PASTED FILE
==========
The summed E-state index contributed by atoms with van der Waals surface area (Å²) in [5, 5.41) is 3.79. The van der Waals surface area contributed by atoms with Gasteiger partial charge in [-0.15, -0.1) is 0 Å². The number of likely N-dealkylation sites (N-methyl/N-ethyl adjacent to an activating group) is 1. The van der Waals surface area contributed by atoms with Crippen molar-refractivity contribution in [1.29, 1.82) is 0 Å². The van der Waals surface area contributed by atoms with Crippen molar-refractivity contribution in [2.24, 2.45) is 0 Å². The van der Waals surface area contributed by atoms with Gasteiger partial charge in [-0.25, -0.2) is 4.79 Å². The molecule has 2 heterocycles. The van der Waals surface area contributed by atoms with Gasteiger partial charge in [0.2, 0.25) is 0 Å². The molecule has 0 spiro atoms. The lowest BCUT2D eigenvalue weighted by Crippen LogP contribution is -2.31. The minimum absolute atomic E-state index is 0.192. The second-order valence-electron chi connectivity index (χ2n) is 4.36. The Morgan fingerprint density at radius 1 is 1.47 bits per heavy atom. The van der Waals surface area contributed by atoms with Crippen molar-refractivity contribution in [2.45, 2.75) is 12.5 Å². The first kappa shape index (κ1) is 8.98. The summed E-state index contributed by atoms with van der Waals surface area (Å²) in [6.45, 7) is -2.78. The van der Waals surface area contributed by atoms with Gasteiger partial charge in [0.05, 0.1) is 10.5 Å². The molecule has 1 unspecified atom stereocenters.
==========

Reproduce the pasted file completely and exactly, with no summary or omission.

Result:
The summed E-state index contributed by atoms with van der Waals surface area (Å²) in [5, 5.41) is 3.79. The van der Waals surface area contributed by atoms with Gasteiger partial charge in [-0.15, -0.1) is 0 Å². The number of likely N-dealkylation sites (N-methyl/N-ethyl adjacent to an activating group) is 1. The van der Waals surface area contributed by atoms with Crippen molar-refractivity contribution in [1.29, 1.82) is 0 Å². The van der Waals surface area contributed by atoms with Crippen molar-refractivity contribution in [2.24, 2.45) is 0 Å². The van der Waals surface area contributed by atoms with Gasteiger partial charge in [-0.25, -0.2) is 4.79 Å². The molecule has 2 heterocycles. The van der Waals surface area contributed by atoms with Gasteiger partial charge in [0.2, 0.25) is 0 Å². The molecule has 0 spiro atoms. The lowest BCUT2D eigenvalue weighted by Crippen LogP contribution is -2.31. The minimum absolute atomic E-state index is 0.192. The second-order valence-electron chi connectivity index (χ2n) is 4.36. The Morgan fingerprint density at radius 1 is 1.47 bits per heavy atom. The van der Waals surface area contributed by atoms with Crippen molar-refractivity contribution in [2.45, 2.75) is 12.5 Å². The first kappa shape index (κ1) is 8.98. The summed E-state index contributed by atoms with van der Waals surface area (Å²) in [6.45, 7) is -2.78. The van der Waals surface area contributed by atoms with Gasteiger partial charge in [0.05, 0.1) is 10.5 Å². The molecule has 1 unspecified atom stereocenters.